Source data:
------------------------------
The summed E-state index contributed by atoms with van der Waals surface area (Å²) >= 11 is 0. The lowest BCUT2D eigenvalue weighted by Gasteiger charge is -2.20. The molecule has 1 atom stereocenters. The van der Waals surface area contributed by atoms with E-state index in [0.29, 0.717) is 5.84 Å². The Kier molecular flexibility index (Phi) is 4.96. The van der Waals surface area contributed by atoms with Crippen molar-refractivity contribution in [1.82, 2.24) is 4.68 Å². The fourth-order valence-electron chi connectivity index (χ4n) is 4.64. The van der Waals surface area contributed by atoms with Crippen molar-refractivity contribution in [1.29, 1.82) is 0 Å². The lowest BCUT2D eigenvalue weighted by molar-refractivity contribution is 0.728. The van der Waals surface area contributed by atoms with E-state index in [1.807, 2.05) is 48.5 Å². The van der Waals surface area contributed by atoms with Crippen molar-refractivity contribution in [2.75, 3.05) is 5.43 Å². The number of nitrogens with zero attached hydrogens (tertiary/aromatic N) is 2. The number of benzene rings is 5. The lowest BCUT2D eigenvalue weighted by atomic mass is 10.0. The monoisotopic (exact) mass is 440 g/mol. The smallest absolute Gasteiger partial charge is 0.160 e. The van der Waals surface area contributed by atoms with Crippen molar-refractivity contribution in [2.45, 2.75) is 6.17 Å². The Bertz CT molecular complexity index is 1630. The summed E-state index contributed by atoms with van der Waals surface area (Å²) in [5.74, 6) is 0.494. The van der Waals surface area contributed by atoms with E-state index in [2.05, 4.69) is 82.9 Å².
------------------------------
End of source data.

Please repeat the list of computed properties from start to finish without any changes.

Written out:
The summed E-state index contributed by atoms with van der Waals surface area (Å²) >= 11 is 0. The lowest BCUT2D eigenvalue weighted by Gasteiger charge is -2.20. The molecule has 1 atom stereocenters. The van der Waals surface area contributed by atoms with E-state index in [0.29, 0.717) is 5.84 Å². The Kier molecular flexibility index (Phi) is 4.96. The van der Waals surface area contributed by atoms with Crippen molar-refractivity contribution in [1.82, 2.24) is 4.68 Å². The fourth-order valence-electron chi connectivity index (χ4n) is 4.64. The van der Waals surface area contributed by atoms with Crippen molar-refractivity contribution in [1.29, 1.82) is 0 Å². The lowest BCUT2D eigenvalue weighted by molar-refractivity contribution is 0.728. The van der Waals surface area contributed by atoms with E-state index in [1.807, 2.05) is 48.5 Å². The van der Waals surface area contributed by atoms with Crippen molar-refractivity contribution in [2.75, 3.05) is 5.43 Å². The number of nitrogens with zero attached hydrogens (tertiary/aromatic N) is 2. The number of benzene rings is 5. The lowest BCUT2D eigenvalue weighted by atomic mass is 10.0. The monoisotopic (exact) mass is 440 g/mol. The smallest absolute Gasteiger partial charge is 0.160 e. The van der Waals surface area contributed by atoms with Crippen molar-refractivity contribution in [2.45, 2.75) is 6.17 Å². The Bertz CT molecular complexity index is 1630. The summed E-state index contributed by atoms with van der Waals surface area (Å²) in [5.74, 6) is 0.494. The van der Waals surface area contributed by atoms with E-state index in [2.05, 4.69) is 82.9 Å².